TODAY IN KENTUCKY HISTORY

Kentucky Trivia ● Kentucky Tweets

July 22, 1793, Isaac Hynes hosted the 1st Hardin County Court session in his home.

July 22, 1799, a constitutional convention convened in Frankfort to draft Kentucky’s 2nd constitution.

July 22, 1800, Governor Garrard won a second term to be the first two-term governor.  No other Governor achieved this feat until the term-limit restriction was eased by a 1992 amendment, allowing Paul E. Patton’s re-election in 1999.

July 22, 1850, John J. Crittenden, started his 2nd term as the United States’ 22nd Attorney General (AG).  His 1st term as the 15th U.S. AG ended in 1841.

July 22, 1867, Littleton Wells, 22, deputy postmaster dueled Saford P. Roberts, 24, clerk, both courted the same girl.  Littleton had proposed to the girl but Roberts is who she wanted to marry.  A fight had ensued at a picnic.  The duel was fought with Colt revolvers at the Welby Post Office. (Historians assume it was the Shelby County)  After 10 paces, Wells died with a ball through his brain; Roberts was mortally wounded with a bullet in his heart.
Famous Kentucky Duels by J. Winston Coleman, Jr.; pg: 146

Localtonians wish a Happy Anniversary to Joseph Seamon Cotter Sr. who wed Maria F. Cox, a fellow teacher in 1891.  He was known as “Kentucky’s first black poet with real creative ability.”

July 22, 1901, Deputy Sheriff Richard Read of Hardin County’s Sheriff Department, died by a man disturbing the peace at a public picnic.  When ordered to be quiet, the suspect drew a revolver and shot him twice.  On the day he was convicted in court, an angry mob seized the suspect from the Hardin County Jail and hanged him from the nearest tree.

July 22, 1902, Town Marshal James Cockrill, Jackson Police Department, died in an ambush from a 2nd floor window of the court house as he stood in front of a store.  His murder resulted from trouble caused by the “Hargis Cockrill Feud,” is murderer was Curt Jett, “Wild Dog of the Mountains.”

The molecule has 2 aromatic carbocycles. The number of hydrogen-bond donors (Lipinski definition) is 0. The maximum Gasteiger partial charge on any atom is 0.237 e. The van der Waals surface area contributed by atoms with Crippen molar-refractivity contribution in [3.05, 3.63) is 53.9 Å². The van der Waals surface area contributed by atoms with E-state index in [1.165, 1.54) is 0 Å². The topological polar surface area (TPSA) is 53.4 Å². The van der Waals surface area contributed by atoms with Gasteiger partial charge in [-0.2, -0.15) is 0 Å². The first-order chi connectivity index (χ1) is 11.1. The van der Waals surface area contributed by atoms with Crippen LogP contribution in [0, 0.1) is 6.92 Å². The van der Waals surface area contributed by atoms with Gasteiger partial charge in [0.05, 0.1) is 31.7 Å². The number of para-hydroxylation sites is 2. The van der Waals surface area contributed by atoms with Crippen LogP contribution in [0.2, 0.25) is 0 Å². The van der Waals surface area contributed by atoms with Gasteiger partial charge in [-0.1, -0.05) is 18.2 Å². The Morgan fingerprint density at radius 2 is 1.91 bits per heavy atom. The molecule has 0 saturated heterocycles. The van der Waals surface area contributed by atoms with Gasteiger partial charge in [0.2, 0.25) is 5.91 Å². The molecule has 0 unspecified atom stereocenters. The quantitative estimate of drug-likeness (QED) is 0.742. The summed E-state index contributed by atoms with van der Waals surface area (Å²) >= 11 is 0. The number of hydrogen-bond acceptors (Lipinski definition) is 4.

July 22, 1937, the Lexington Junior League held their first horse show.

On July 22, 1944, Middlesboro native Leonard F. Mason served as an Automatic Rifleman against Japanese forces on the Asan-Adelup Beachhead on Guam.  Held-up and fired upon in a narrow gully, he bravely climbed out alone to the enemy’s rear position.  Critically wounded while pressing forward with his attack, he bravely cleared out the hostile position.  Evacuated to a hospital ship, he later succumbed to his wounds.  For his “conspicuous gallantry and intrepidity” on this occasion, he was posthumously awarded the Medal of Honor.

July 22, 1950, Army PVT James C. Mullins from Letcher County, Army SFC Eugene H. Herkless from Johnson County, Army PVT James C. Mullins from Letcher County, Army PFC William H. Smith from Morgan County, and Air Force A2C Charles O. Spain from Mayfield in Graves County, died in the Vietnam War.

Localtonians wish a Happy Anniversary to Governor J. Carroll and Charlann Harting, who wed in 1951.